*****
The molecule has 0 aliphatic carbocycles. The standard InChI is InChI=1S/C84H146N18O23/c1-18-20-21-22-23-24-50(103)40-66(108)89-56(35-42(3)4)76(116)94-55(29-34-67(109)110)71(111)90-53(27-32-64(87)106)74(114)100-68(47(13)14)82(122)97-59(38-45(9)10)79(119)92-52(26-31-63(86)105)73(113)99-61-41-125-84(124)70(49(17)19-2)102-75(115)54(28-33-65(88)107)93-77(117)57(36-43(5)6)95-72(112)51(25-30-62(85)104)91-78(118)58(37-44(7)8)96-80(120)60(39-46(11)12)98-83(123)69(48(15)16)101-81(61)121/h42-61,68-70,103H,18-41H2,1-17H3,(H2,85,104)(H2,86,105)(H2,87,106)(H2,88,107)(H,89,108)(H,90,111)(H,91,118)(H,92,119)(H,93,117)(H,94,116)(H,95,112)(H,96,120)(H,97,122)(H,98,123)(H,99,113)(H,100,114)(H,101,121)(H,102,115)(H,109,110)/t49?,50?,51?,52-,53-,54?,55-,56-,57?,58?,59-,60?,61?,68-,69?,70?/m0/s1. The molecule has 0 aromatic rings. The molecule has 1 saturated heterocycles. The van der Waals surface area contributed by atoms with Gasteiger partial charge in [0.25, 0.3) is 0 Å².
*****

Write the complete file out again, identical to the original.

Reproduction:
The molecule has 0 aliphatic carbocycles. The standard InChI is InChI=1S/C84H146N18O23/c1-18-20-21-22-23-24-50(103)40-66(108)89-56(35-42(3)4)76(116)94-55(29-34-67(109)110)71(111)90-53(27-32-64(87)106)74(114)100-68(47(13)14)82(122)97-59(38-45(9)10)79(119)92-52(26-31-63(86)105)73(113)99-61-41-125-84(124)70(49(17)19-2)102-75(115)54(28-33-65(88)107)93-77(117)57(36-43(5)6)95-72(112)51(25-30-62(85)104)91-78(118)58(37-44(7)8)96-80(120)60(39-46(11)12)98-83(123)69(48(15)16)101-81(61)121/h42-61,68-70,103H,18-41H2,1-17H3,(H2,85,104)(H2,86,105)(H2,87,106)(H2,88,107)(H,89,108)(H,90,111)(H,91,118)(H,92,119)(H,93,117)(H,94,116)(H,95,112)(H,96,120)(H,97,122)(H,98,123)(H,99,113)(H,100,114)(H,101,121)(H,102,115)(H,109,110)/t49?,50?,51?,52-,53-,54?,55-,56-,57?,58?,59-,60?,61?,68-,69?,70?/m0/s1. The molecule has 0 aromatic rings. The molecule has 1 saturated heterocycles. The van der Waals surface area contributed by atoms with Gasteiger partial charge in [0.25, 0.3) is 0 Å².